Politics

Greens' May tries to join Tuvalu at climate talks

Green party Leader Elizabeth May says since her own government doesn't want her contribution at an international conference on climate change, she's offered it up to Tuvalu.
Ottawa - Green Party Leader Elizabeth May gives a briefing prior to her departure to the environmental conference in South Africa 13:39

Green party Leader Elizabeth May says since her own government doesn't want her contribution at an international conference on climate change, she offered it up to Tuvalu. 

May calls it a "gross insult" the federal government has excluded her and other opposition MPs from the Canadian delegation heading to a key climate conference in South Africa.

She says she and opposition environment critics sent the Prime Minister's Office a letter offering to pay their own way to the conference in Durban and they haven't received so much as a reply.

May even tried to join the Tuvalu delegation but missed the deadline.

Rising sea levels due to global warming threaten to submerge the tiny island nation in the South Pacific, population 10,500. Its legislators have even met underwater to publicize their plight.

"If my government, the Government of Canada, does not need my help, I offer it to another government, one that works for my children because the Government of Canada does not work for my children, my grandchildren," May said in French.

"Only the Tuvalu government does. I trust their delegation a lot and do not trust at all the Government of Canada and its delegation."

'Offensive to Canadian principles'

May says excluding her — the lone Green party MP in the House of Commons — is one thing. Excluding the environment critics from the official Opposition NDP and Liberals is unprecedented.

"It's really insulting and offensive to Canadian democratic principles that this government acts as if it is Parliament," she said.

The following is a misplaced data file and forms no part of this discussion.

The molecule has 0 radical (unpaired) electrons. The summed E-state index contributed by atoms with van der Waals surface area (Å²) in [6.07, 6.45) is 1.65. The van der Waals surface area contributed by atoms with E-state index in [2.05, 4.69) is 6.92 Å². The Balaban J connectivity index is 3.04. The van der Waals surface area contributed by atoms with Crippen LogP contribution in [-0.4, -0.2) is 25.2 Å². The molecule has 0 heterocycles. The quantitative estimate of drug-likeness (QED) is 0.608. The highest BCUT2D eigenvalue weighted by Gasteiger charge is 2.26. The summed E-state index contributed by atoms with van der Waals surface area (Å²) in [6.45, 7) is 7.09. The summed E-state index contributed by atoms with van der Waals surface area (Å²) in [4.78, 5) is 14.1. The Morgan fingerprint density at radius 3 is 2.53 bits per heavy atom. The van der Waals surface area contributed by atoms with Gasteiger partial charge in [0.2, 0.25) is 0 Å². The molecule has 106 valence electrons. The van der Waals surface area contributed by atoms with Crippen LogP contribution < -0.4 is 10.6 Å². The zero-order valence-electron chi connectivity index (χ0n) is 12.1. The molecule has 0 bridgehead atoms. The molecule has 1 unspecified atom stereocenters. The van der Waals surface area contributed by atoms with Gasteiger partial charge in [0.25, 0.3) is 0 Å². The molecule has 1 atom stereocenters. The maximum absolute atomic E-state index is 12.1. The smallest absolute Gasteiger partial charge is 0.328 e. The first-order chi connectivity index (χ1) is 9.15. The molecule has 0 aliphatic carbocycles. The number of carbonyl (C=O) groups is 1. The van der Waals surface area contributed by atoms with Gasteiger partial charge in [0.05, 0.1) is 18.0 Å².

"When Canada goes to an international negotiation, it doesn't go as the Harper government; it goes as Canada."

May will attend the conference as an observer but, lacking the credentials given members of official delegations, she will not be allowed to attend some of its key discussions.

"I never regarded the participation of the official Opposition on the delegation as a question mark," she said, acknowledging that with only one seat her Greens lack official party status.

"I never thought for a minute they would exclude the Liberals and the NDP."

The Conservatives appear to be as committed to killing the Kyoto protocol on greenhouse-gas emissions as they were to killing the Canadian Wheat Board and the long-gun registry, said May.

Environment Minister Peter Kent says Canada won't make a second commitment to Kyoto because the accord doesn't include some of the world's biggest emitters, such as the United States, India and China.

That, said May, is "a big fat lie."

"China, India and Brazil are all countries that ratified the Kyoto protocol."

South Africa's high commissioner to Canada has said some countries — strongly hinting Canada is among them — have been arm-twisting ahead of the Durban conference, even threatening to withdraw aid money if some countries don't adopt their position.

May said it's critical Canada "come back into the fold of countries prepared to be responsible citizens globally."

"This is a time for people of conscience to speak up. ... We are not in a position to negotiate with the atmosphere. We are unleashing a potential cataclysmic ... degree of climatic shifts that could wipe out human civilization."